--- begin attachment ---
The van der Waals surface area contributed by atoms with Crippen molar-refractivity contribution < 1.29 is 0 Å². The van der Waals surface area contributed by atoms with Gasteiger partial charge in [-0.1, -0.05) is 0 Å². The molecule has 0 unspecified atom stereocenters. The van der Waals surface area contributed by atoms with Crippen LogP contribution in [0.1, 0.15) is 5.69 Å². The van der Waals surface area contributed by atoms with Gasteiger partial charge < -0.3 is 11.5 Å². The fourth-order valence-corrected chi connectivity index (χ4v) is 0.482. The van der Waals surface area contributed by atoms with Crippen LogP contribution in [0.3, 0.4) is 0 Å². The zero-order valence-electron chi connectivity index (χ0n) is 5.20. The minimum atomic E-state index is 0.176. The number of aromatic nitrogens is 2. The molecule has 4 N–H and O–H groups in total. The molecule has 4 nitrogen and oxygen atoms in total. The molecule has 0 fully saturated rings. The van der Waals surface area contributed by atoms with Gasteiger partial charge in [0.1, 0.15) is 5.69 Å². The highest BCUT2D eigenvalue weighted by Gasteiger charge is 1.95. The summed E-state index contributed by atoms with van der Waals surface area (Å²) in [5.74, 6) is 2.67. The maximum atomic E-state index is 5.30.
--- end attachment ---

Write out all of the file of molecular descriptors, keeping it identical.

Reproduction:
The van der Waals surface area contributed by atoms with Crippen molar-refractivity contribution < 1.29 is 0 Å². The van der Waals surface area contributed by atoms with Gasteiger partial charge in [-0.1, -0.05) is 0 Å². The molecule has 0 unspecified atom stereocenters. The van der Waals surface area contributed by atoms with Crippen LogP contribution in [0.1, 0.15) is 5.69 Å². The van der Waals surface area contributed by atoms with Gasteiger partial charge < -0.3 is 11.5 Å². The fourth-order valence-corrected chi connectivity index (χ4v) is 0.482. The van der Waals surface area contributed by atoms with Crippen LogP contribution in [0.3, 0.4) is 0 Å². The zero-order valence-electron chi connectivity index (χ0n) is 5.20. The minimum atomic E-state index is 0.176. The number of aromatic nitrogens is 2. The molecule has 4 N–H and O–H groups in total. The molecule has 4 nitrogen and oxygen atoms in total. The molecule has 0 fully saturated rings. The van der Waals surface area contributed by atoms with Gasteiger partial charge in [0.1, 0.15) is 5.69 Å². The highest BCUT2D eigenvalue weighted by Gasteiger charge is 1.95. The summed E-state index contributed by atoms with van der Waals surface area (Å²) in [5.74, 6) is 2.67. The maximum atomic E-state index is 5.30.